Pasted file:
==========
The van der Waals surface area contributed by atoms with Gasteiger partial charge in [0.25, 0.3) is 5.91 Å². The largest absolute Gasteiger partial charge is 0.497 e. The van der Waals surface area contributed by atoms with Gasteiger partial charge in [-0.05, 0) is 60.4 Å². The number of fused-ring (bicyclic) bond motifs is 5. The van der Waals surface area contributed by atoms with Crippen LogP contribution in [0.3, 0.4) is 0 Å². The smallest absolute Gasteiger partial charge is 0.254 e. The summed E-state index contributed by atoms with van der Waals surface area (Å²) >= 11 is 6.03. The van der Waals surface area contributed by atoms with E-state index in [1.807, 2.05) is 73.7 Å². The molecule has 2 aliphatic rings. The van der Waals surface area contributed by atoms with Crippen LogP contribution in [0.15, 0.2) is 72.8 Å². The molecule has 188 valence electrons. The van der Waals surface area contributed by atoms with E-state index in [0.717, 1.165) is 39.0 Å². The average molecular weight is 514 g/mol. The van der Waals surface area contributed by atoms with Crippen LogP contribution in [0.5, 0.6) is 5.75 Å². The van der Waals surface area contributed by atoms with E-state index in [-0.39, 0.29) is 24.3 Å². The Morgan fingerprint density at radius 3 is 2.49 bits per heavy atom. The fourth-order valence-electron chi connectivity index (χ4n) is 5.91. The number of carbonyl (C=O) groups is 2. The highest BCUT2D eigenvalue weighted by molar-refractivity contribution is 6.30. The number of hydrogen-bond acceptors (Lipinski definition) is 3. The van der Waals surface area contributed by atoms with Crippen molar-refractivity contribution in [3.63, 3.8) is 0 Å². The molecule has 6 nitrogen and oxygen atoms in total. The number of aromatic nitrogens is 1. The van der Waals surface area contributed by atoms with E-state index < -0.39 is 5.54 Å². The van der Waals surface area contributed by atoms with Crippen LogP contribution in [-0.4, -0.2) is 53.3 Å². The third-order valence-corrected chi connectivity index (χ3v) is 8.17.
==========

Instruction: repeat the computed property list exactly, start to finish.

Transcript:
The van der Waals surface area contributed by atoms with Gasteiger partial charge in [0.25, 0.3) is 5.91 Å². The largest absolute Gasteiger partial charge is 0.497 e. The van der Waals surface area contributed by atoms with Gasteiger partial charge in [-0.05, 0) is 60.4 Å². The number of fused-ring (bicyclic) bond motifs is 5. The van der Waals surface area contributed by atoms with Crippen LogP contribution in [0.3, 0.4) is 0 Å². The smallest absolute Gasteiger partial charge is 0.254 e. The summed E-state index contributed by atoms with van der Waals surface area (Å²) >= 11 is 6.03. The van der Waals surface area contributed by atoms with E-state index in [1.807, 2.05) is 73.7 Å². The molecule has 2 aliphatic rings. The van der Waals surface area contributed by atoms with Crippen LogP contribution in [0.15, 0.2) is 72.8 Å². The molecule has 188 valence electrons. The van der Waals surface area contributed by atoms with E-state index in [0.717, 1.165) is 39.0 Å². The average molecular weight is 514 g/mol. The van der Waals surface area contributed by atoms with Crippen LogP contribution in [0.5, 0.6) is 5.75 Å². The van der Waals surface area contributed by atoms with E-state index in [-0.39, 0.29) is 24.3 Å². The Morgan fingerprint density at radius 3 is 2.49 bits per heavy atom. The fourth-order valence-electron chi connectivity index (χ4n) is 5.91. The number of carbonyl (C=O) groups is 2. The highest BCUT2D eigenvalue weighted by molar-refractivity contribution is 6.30. The number of hydrogen-bond acceptors (Lipinski definition) is 3. The van der Waals surface area contributed by atoms with Crippen molar-refractivity contribution in [3.63, 3.8) is 0 Å². The molecule has 6 nitrogen and oxygen atoms in total. The number of aromatic nitrogens is 1. The van der Waals surface area contributed by atoms with E-state index < -0.39 is 5.54 Å². The van der Waals surface area contributed by atoms with Crippen LogP contribution in [-0.4, -0.2) is 53.3 Å². The third-order valence-corrected chi connectivity index (χ3v) is 8.17.